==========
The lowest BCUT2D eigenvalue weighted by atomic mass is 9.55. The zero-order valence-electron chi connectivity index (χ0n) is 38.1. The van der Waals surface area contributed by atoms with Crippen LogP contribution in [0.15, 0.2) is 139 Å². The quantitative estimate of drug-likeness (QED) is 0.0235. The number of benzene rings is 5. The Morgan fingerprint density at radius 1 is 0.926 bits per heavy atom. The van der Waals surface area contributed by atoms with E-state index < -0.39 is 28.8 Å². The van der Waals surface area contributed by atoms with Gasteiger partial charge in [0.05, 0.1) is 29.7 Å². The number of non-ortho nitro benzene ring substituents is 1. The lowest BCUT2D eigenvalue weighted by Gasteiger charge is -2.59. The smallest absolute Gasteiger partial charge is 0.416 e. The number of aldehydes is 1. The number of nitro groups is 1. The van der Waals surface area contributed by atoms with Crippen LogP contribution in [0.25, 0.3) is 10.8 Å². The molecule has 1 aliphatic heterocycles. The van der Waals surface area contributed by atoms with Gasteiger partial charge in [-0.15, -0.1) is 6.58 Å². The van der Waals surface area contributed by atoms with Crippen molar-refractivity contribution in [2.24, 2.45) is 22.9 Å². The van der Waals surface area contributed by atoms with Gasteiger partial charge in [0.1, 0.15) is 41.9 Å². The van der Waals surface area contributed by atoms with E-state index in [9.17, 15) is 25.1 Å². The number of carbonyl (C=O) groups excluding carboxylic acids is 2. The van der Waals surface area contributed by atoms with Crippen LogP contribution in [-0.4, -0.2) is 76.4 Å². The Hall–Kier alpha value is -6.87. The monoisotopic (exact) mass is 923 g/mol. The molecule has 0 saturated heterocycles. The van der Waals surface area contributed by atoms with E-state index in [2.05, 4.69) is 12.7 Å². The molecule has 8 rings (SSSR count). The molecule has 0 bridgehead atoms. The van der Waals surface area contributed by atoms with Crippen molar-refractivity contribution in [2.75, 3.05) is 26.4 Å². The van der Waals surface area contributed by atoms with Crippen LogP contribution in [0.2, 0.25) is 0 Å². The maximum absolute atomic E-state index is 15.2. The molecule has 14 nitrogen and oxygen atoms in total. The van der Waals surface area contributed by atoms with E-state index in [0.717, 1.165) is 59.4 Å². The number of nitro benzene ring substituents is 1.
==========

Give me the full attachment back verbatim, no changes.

The lowest BCUT2D eigenvalue weighted by atomic mass is 9.55. The zero-order valence-electron chi connectivity index (χ0n) is 38.1. The van der Waals surface area contributed by atoms with Crippen LogP contribution in [0.15, 0.2) is 139 Å². The quantitative estimate of drug-likeness (QED) is 0.0235. The number of benzene rings is 5. The Morgan fingerprint density at radius 1 is 0.926 bits per heavy atom. The van der Waals surface area contributed by atoms with E-state index < -0.39 is 28.8 Å². The van der Waals surface area contributed by atoms with Gasteiger partial charge in [0.05, 0.1) is 29.7 Å². The number of non-ortho nitro benzene ring substituents is 1. The lowest BCUT2D eigenvalue weighted by Gasteiger charge is -2.59. The smallest absolute Gasteiger partial charge is 0.416 e. The number of aldehydes is 1. The number of nitro groups is 1. The van der Waals surface area contributed by atoms with Crippen LogP contribution in [0.25, 0.3) is 10.8 Å². The molecule has 1 aliphatic heterocycles. The van der Waals surface area contributed by atoms with Gasteiger partial charge in [-0.15, -0.1) is 6.58 Å². The van der Waals surface area contributed by atoms with Crippen molar-refractivity contribution in [2.24, 2.45) is 22.9 Å². The van der Waals surface area contributed by atoms with Gasteiger partial charge in [0.1, 0.15) is 41.9 Å². The van der Waals surface area contributed by atoms with E-state index in [9.17, 15) is 25.1 Å². The number of carbonyl (C=O) groups excluding carboxylic acids is 2. The van der Waals surface area contributed by atoms with Crippen LogP contribution in [-0.4, -0.2) is 76.4 Å². The Hall–Kier alpha value is -6.87. The monoisotopic (exact) mass is 923 g/mol. The molecule has 0 saturated heterocycles. The van der Waals surface area contributed by atoms with E-state index in [2.05, 4.69) is 12.7 Å². The molecule has 8 rings (SSSR count). The molecule has 0 bridgehead atoms. The van der Waals surface area contributed by atoms with Crippen molar-refractivity contribution in [2.75, 3.05) is 26.4 Å². The van der Waals surface area contributed by atoms with Crippen LogP contribution in [0.2, 0.25) is 0 Å². The maximum absolute atomic E-state index is 15.2. The molecule has 14 nitrogen and oxygen atoms in total. The van der Waals surface area contributed by atoms with E-state index in [0.717, 1.165) is 59.4 Å². The number of nitro benzene ring substituents is 1.